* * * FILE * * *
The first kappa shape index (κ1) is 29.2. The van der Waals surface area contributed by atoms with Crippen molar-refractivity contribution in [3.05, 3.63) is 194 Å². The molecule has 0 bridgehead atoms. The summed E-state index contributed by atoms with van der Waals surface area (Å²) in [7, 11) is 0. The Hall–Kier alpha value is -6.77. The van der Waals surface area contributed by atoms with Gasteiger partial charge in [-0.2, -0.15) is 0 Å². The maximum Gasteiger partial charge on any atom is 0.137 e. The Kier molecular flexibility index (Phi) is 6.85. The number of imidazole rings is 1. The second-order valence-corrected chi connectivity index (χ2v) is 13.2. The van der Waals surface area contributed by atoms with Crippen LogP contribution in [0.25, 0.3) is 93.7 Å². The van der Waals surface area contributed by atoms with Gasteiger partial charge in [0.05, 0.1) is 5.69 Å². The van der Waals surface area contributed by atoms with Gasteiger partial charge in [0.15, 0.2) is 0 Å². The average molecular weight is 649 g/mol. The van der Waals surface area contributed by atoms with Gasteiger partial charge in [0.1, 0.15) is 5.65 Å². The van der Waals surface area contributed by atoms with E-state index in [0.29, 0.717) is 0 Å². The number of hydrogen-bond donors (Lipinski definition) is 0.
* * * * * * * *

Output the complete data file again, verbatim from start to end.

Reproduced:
The first kappa shape index (κ1) is 29.2. The van der Waals surface area contributed by atoms with Crippen molar-refractivity contribution in [3.05, 3.63) is 194 Å². The molecule has 0 bridgehead atoms. The summed E-state index contributed by atoms with van der Waals surface area (Å²) in [7, 11) is 0. The Hall–Kier alpha value is -6.77. The van der Waals surface area contributed by atoms with Gasteiger partial charge in [-0.2, -0.15) is 0 Å². The maximum Gasteiger partial charge on any atom is 0.137 e. The Kier molecular flexibility index (Phi) is 6.85. The number of imidazole rings is 1. The second-order valence-corrected chi connectivity index (χ2v) is 13.2. The van der Waals surface area contributed by atoms with Crippen LogP contribution in [0.25, 0.3) is 93.7 Å². The van der Waals surface area contributed by atoms with Gasteiger partial charge in [0.05, 0.1) is 5.69 Å². The van der Waals surface area contributed by atoms with Gasteiger partial charge in [0.15, 0.2) is 0 Å². The average molecular weight is 649 g/mol. The van der Waals surface area contributed by atoms with Gasteiger partial charge in [0.1, 0.15) is 5.65 Å². The van der Waals surface area contributed by atoms with E-state index in [0.29, 0.717) is 0 Å². The number of hydrogen-bond donors (Lipinski definition) is 0.